On episode 34 of Sisters Without Shame, a Joburg mother wonders if Mzansi is also feeling the pinch as she struggles to put food on the table due to rising food prices. She does not want her children to become malnourished. Andra Nel, KFC’s CSI manager, joins this week’s episode to unpack child malnutrition in Mzansi.
According to Nel, malnutrition presents itself in different ways and its effects are equally different too. They can be physical, emotional and/or psychological.
“Acute malnutrition in children is twofold. Physically, children tend to struggle to meet developmental milestones and don’t meet their cognitive developmental milestones as well.”
Worldwide, 149.2 million children under five years of age are stunted and 45.4 million are wasted. This means that these children will likely not reach their full growth and developmental potential because of the irreversible physical and cognitive damage caused by persistent nutritional deprivations.
In South Africa, acute malnutrition remains a critical issue, with 27% of children stunted.
The first five years are crucial to your child’s physical and emotional development.
“There is also the emotional and psychological effect of the impact of malnutrition in kids. What we see in many organisations is that kids have reduced confidence, and their social skills are not so strong. They are struggling to make friends and relate to friend and showing leadership skills.”
What does malnutrition mean?
A picture that is widely known and comes to mind when talking about malnutrition in children, is a picture of an extremely thin child, with out-pronounced veins and a big tummy and head. But malnutrition is not only limited to this imagery.
“The next element is whether the children are getting multiple food staples with different nutrients. So, the concern here is whether they are getting energy from just eating the available food so that they can survive and learn, or are they getting energy coupled with various other nutrients in their system. This is where things like obesity in children come in.”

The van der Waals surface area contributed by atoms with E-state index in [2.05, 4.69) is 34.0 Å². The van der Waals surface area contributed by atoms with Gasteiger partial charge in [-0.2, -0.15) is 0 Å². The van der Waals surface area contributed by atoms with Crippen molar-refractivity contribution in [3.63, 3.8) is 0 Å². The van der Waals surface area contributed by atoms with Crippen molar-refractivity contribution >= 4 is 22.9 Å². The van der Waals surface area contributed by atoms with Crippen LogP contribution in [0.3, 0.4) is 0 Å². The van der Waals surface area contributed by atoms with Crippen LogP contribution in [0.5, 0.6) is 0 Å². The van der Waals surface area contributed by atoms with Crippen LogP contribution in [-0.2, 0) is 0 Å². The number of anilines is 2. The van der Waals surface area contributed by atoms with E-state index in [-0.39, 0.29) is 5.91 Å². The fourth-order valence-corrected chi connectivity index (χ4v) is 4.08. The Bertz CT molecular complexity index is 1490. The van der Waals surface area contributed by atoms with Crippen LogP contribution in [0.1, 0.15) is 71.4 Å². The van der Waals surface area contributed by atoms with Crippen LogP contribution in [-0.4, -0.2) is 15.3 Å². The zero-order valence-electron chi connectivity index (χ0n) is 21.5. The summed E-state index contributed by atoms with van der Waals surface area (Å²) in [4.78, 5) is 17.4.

Some obese children are not obese because they are eating only one food. So, the tiny and unfed child is not the only malnourished one.
Why is access to food important?
Food, among many other things, is one of the best tools to combat many social and socio-economic challenges of the South African population.
“We have seen the cycle of poverty in multiple generations in South Africa and in Africa at large. We have seen that there is low income, low health, low education and low employment. I believe that we can end the cycle of poverty in our country if we give our kids access to quality education, if we create more employment opportunities among the old, and if we widen the spectrum of health and end the scourge of hunger,” says Nel.
Listen to the full interview on Sisters Without Shame
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